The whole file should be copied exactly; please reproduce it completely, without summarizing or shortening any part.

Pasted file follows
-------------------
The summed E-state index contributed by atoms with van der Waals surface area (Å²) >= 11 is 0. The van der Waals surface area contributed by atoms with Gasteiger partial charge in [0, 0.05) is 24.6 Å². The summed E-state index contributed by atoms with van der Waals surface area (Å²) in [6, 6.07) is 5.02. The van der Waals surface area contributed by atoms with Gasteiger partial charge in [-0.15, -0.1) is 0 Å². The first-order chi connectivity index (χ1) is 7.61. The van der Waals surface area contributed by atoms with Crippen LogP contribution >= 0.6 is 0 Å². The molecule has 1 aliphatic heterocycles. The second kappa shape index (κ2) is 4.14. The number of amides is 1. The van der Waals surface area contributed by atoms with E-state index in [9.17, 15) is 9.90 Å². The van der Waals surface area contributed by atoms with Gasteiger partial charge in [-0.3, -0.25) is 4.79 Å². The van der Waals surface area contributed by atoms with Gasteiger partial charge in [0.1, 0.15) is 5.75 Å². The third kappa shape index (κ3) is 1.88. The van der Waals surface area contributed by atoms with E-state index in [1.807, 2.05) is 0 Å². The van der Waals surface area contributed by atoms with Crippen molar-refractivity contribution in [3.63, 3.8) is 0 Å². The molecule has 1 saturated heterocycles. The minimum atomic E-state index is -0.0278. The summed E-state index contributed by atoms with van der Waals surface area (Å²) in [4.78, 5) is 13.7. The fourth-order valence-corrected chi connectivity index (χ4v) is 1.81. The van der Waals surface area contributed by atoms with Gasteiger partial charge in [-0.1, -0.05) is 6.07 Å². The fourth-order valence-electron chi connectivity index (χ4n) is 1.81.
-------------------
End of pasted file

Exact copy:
The summed E-state index contributed by atoms with van der Waals surface area (Å²) >= 11 is 0. The van der Waals surface area contributed by atoms with Gasteiger partial charge in [0, 0.05) is 24.6 Å². The summed E-state index contributed by atoms with van der Waals surface area (Å²) in [6, 6.07) is 5.02. The van der Waals surface area contributed by atoms with Gasteiger partial charge in [-0.15, -0.1) is 0 Å². The first-order chi connectivity index (χ1) is 7.61. The van der Waals surface area contributed by atoms with Crippen LogP contribution >= 0.6 is 0 Å². The molecule has 1 aliphatic heterocycles. The second kappa shape index (κ2) is 4.14. The number of amides is 1. The van der Waals surface area contributed by atoms with E-state index in [9.17, 15) is 9.90 Å². The van der Waals surface area contributed by atoms with Gasteiger partial charge in [-0.3, -0.25) is 4.79 Å². The van der Waals surface area contributed by atoms with Gasteiger partial charge in [0.1, 0.15) is 5.75 Å². The third kappa shape index (κ3) is 1.88. The van der Waals surface area contributed by atoms with E-state index in [1.807, 2.05) is 0 Å². The van der Waals surface area contributed by atoms with Crippen molar-refractivity contribution in [3.63, 3.8) is 0 Å². The molecule has 1 saturated heterocycles. The minimum atomic E-state index is -0.0278. The summed E-state index contributed by atoms with van der Waals surface area (Å²) in [4.78, 5) is 13.7. The fourth-order valence-corrected chi connectivity index (χ4v) is 1.81. The van der Waals surface area contributed by atoms with Gasteiger partial charge in [-0.1, -0.05) is 6.07 Å². The fourth-order valence-electron chi connectivity index (χ4n) is 1.81.